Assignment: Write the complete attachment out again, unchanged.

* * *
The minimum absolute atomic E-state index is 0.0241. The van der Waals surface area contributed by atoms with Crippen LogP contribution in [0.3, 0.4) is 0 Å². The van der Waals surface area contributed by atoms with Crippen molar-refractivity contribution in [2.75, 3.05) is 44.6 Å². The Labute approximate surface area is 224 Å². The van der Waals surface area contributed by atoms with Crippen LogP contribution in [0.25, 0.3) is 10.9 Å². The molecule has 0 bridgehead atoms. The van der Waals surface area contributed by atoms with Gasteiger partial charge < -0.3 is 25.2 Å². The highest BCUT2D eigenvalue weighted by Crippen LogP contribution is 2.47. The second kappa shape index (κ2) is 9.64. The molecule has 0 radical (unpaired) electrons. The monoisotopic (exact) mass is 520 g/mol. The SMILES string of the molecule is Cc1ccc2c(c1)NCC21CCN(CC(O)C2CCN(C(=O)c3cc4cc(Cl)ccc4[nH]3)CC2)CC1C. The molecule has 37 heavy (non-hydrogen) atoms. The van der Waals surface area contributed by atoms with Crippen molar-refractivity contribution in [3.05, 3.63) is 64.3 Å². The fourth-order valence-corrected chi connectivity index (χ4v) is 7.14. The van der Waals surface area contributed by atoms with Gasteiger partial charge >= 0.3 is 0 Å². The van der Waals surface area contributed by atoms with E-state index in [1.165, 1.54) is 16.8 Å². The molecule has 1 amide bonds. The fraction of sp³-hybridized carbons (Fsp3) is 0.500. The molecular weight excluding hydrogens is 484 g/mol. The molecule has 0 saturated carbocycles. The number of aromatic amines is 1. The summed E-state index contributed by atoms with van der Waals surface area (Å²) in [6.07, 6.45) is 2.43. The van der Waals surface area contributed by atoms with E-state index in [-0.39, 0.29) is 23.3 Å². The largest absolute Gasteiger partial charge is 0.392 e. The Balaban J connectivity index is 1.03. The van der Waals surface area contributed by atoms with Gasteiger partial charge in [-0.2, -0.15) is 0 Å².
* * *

The minimum absolute atomic E-state index is 0.0241. The van der Waals surface area contributed by atoms with Crippen LogP contribution in [0.3, 0.4) is 0 Å². The van der Waals surface area contributed by atoms with Crippen molar-refractivity contribution in [2.75, 3.05) is 44.6 Å². The Labute approximate surface area is 224 Å². The van der Waals surface area contributed by atoms with Crippen LogP contribution in [0.25, 0.3) is 10.9 Å². The molecule has 0 bridgehead atoms. The van der Waals surface area contributed by atoms with Gasteiger partial charge < -0.3 is 25.2 Å². The highest BCUT2D eigenvalue weighted by Crippen LogP contribution is 2.47. The second kappa shape index (κ2) is 9.64. The molecule has 0 radical (unpaired) electrons. The monoisotopic (exact) mass is 520 g/mol. The SMILES string of the molecule is Cc1ccc2c(c1)NCC21CCN(CC(O)C2CCN(C(=O)c3cc4cc(Cl)ccc4[nH]3)CC2)CC1C. The molecule has 37 heavy (non-hydrogen) atoms. The van der Waals surface area contributed by atoms with Crippen molar-refractivity contribution in [3.05, 3.63) is 64.3 Å². The fourth-order valence-corrected chi connectivity index (χ4v) is 7.14. The van der Waals surface area contributed by atoms with Gasteiger partial charge >= 0.3 is 0 Å². The van der Waals surface area contributed by atoms with E-state index in [1.165, 1.54) is 16.8 Å². The molecule has 1 amide bonds. The fraction of sp³-hybridized carbons (Fsp3) is 0.500. The molecular weight excluding hydrogens is 484 g/mol. The molecule has 0 saturated carbocycles. The number of aromatic amines is 1. The summed E-state index contributed by atoms with van der Waals surface area (Å²) in [6.07, 6.45) is 2.43. The van der Waals surface area contributed by atoms with E-state index in [-0.39, 0.29) is 23.3 Å². The largest absolute Gasteiger partial charge is 0.392 e. The Balaban J connectivity index is 1.03. The van der Waals surface area contributed by atoms with Gasteiger partial charge in [-0.2, -0.15) is 0 Å².